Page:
What a Sewer Failure Reminded Me About Why We Do Things The Way We Do

jakesewer

I won’t go into the messy details, but I had a major sewer line issue recently at my home (our line collapsed), causing me to have dig my yard to shreds to fully fix the problem (side note: If you have Orangeburg pipe in the ground, it’s only a matter of time before it fails you, too). I’m a computer guy, not a plumbing contractor, and during the whole process of dealing with permits and getting things all fixed up so I could flush my toilets again, I learned a lot that supported a lot of reason why we do the things the way we do here at Weston, and how we can always get better. You probably never thought you’d read about household water waste and IT in the same story, but read on and you will.

There were three major things that I learned during the whole process of replacing my sewer line that I think could be applicable to any business out there, let alone how we do things.

  1. Document, Document, Document: My sewer line replacement and re-route wasn’t a standard job. Because of how our neighborhood was built, I needed a special exemption to do the work I needed to do – an exemption I had received months ago as I had already begun plans to replace the line (we were saving up to do so). The problem? I could not find the exemption documentation that I received anywhere. “No problem,” I thought. “The permit office should have it on file.” Nope. They had no idea what I was talking about, requiring me to get the exemption reapproved, causing me to have to spend an unnecessary amount of time to fight to get something approved that I already had approval from somebody else (who was nowhere to be found).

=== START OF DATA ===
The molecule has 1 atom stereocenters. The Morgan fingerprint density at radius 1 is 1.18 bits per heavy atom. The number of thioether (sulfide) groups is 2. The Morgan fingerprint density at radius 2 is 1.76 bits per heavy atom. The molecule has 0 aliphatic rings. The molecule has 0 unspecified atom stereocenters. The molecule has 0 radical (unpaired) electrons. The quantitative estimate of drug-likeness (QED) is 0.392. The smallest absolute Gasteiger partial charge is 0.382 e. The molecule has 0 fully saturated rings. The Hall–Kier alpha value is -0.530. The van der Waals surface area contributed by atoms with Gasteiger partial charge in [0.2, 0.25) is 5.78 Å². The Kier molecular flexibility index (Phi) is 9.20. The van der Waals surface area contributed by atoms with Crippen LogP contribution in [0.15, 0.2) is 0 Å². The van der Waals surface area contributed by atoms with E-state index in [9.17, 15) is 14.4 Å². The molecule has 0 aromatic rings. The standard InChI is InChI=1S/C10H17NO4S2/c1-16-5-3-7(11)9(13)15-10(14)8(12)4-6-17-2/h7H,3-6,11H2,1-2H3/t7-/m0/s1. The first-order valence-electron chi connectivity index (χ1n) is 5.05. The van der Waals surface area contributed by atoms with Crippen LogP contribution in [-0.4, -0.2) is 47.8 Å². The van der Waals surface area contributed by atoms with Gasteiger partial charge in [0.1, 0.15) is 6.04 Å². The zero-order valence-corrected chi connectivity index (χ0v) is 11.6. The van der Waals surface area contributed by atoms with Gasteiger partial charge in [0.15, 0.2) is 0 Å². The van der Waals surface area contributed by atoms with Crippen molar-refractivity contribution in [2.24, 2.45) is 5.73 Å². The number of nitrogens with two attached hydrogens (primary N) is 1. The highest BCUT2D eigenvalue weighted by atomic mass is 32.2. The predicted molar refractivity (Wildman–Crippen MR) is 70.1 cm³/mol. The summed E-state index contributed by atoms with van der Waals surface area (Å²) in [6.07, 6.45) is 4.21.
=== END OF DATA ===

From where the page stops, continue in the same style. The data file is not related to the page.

How is this applicable? We’re the first to admit that we could be better at documentation (we’re pretty good at it, but we have high-standards of ourselves), but we know the value of it. We also try to have the attitude on our service team to always remember that “You’re not going to be the last person to read these notes, nor the last person to work on this system, so document your ticket notes accordingly.” If something were to happen to the original consultant that worked on a system, somebody else should be able to look at the documentation on the ticket to make sure we’re not having to re-invent the process that was followed. If the permit office would have had that note about my property, I could have had the needed permit in a couple hours instead of a couple days.

    On top of that, when you have a contract with us and we have our maintenance and monitoring agent installed on your computer, we tag your machine in our ticketing when we work on it. By tagging it like that, we are able to run reports to see all the tickets that are attached to a particular machine, so our service techs can easily see if an issue has happened before.

  2. When You Schedule Something, Stick To The Schedule: I was fortunate enough during the process that I had a friend of the family who was an excavator who had some time in his schedule. But I also didn’t have a lot of time to mess around. So when anybody involved in this project gave me a schedule, I held them to it so that I could get my water running sooner rather than later. That enabled the process to go fairly smoothly (once the permits were in-place).